Your fear and hesitation is rooted in an aversion to rejection.  Everyone has it, men have just gotten more accustomed to dealing with it than women because of societal mores that have men deluded into believing that we almost always make the first move*.  The larger and more realistic question is what are you afraid of?  If you invite someone for drinks and they say no, what’s the big deal?  They have done their worst and said no, but what does that no really mean?

If the worst case scenario is a poor reaction followed by gossiping to coworkers, is that a guy that you would want to date?  From what you wrote, that seems an unlikely outcome, but if it did occur I would consider it a dodged bullet.

Some might consider a public and messy break-up that creates an untenable work environment the worst case.  I consider that situation the cautionary consideration to other questions: should I have sex with him, should I get serious with him, as those are two questions that can not occur without a first date.

My advice:

  • As with any dating issue, consider the potential risks and rewards.  The risk here is relatively low, so just ask him already.
  • Choose an activity of mutual interest (gallery opening, new bar, billiards, whatever) and issue the invitation.  More than a week in advance can lead to heightened expectations, over-thinking and the like; two days or less can seriously reduce the likelihood of his availability.  Four days feels juuuusst right.
  • If he says no, don’t over-analyze** his answer.  Do pay attention to what he does.  You’ve made it clear that you’d like to socialize with him outside of the office.  Even if he is among the breed of men who needs to be bashed about the head with a flirtatious club before he understands that someone is interested, you extended an invitation.  If he wishes to see you in a non-working context but cannot on this date, he will reciprocate the offer.  Whether or not he reciprocates your affections, is another question.
  • Do not allow or initiate any physical contact (kissing counts) until you have an all-caps NEED for it, until you cannot imagine the earth rotating even one more degree without it.  It is throwing your cap over the wall in an office environment and you better NEED it before you go flinging it.
  • Don’t create an evidence trail.  Email might be an easier way to ask but resist that urge.  If you do make plans / start dating / get serious / whatever, do not send flirty emails via the office network.  This applies to office cell phones, voicemail too.  You must erect an emotional firewall between your professional interaction and your personal.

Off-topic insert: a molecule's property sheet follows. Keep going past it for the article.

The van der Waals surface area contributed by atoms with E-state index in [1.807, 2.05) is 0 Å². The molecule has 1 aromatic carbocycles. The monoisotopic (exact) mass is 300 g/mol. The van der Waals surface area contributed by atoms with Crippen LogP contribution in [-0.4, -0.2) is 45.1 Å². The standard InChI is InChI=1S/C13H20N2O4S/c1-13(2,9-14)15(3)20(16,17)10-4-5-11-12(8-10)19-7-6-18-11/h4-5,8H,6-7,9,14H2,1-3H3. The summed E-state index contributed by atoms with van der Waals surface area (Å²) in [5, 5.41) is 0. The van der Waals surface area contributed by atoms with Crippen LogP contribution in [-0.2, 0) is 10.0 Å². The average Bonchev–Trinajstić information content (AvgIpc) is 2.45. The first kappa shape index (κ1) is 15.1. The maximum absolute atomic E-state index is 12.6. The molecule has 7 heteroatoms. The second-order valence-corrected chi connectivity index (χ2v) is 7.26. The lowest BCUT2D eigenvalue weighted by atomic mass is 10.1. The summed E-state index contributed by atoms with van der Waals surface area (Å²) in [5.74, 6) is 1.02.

However you choose to proceed, please let us know what happens.

Best of luck to you,

-rr

* 96.34% of the times a man “makes the first move” it’s a reaction to something subtle and deliberate that a woman has done to give us permission to make the nominally inaccurate but perceived first move.

** notice a pattern developing here?

For a woman’s perspective on this question, I turned to my dear friend, LiLu for her thoughts…

Dear Afraid of Unrequited:

I must admit, my first response is NO, BACK AWAY FROM THE COWORKER, DO NOT PASS GO, DO NOT COLLECT $200.

This reaction may or may not come from personal experience. *cough*

That said, it sounds like you want to go through with this, one way or another. So, (sigh), let’s figure out the best way to do it.

Eons ago, back when I occasionally exercised my own feminine wiles, my Plan of Action probably would have looked a little something like this.

Let’s call it…

The “SCORE” System, a la LiLu.

Step 1: “S” is for Stalk.

Stalk the hell out of him. Facebook, Twitter, Google- do what you have to to find out that he is IN FACT straight ‘n single. (A little research never hurt the cause, neither.) There is nothing worse than batting your eyelashes at the Christmas party only to have his less-than-approving girlfriend- or boyfriend, for that matter- take his arm and proceed to kill you dead with eye lasers.

Trust me. They burn.

Step 2: “C” is for Corner.

Corner him at an office happy hour. Get some alone time! Wait until he goes up to the bar, and “remember” that your own drink is empty, too. (After you down it. Duh.) Finagle the seating so you’re both on the end of the table, affording you some privacy. Last ditch move: arrange for some friends to be at a bar next door, and casually suggest he come with you for “one more” when the office group breaks up. Do what it takes, my friend. Get Creative. (Oh, look! Another “C”!)

Step 3: “O” is for Obvious.

Look. Dudes are dumb. I’ve said it, Refugee’s said it… while we have to consider the possibility that this may be a case of He’sJustNotThatIntoYou-itis, because the workplace is involved, there’s no way to know for sure. He could be reluctant to date a coworker; he could be your average dude who is completely effing clueless that you’re interested. So, once you’ve cornered him, make your affections obvious… while leaving him a “Get Out of Jail Free” card all the while. That way, you can both pretend it never happened.

You know, after those first five or so awkward meetings at the copier.

Step 4: “R” is for Read.

Read his response. For the love, try to be objective. Do keep in mind that you are trying to save yourself from having to suffer through eight hours of utter humiliation EVERY. DAMN. DAY. Look for encouragement, watch for disinterest. Pay attention to whether he asks about and listens toyou, or whether he talks about work or {insert other purely platonic subject here} the whole time. Huge, red flag signs of interest are the following: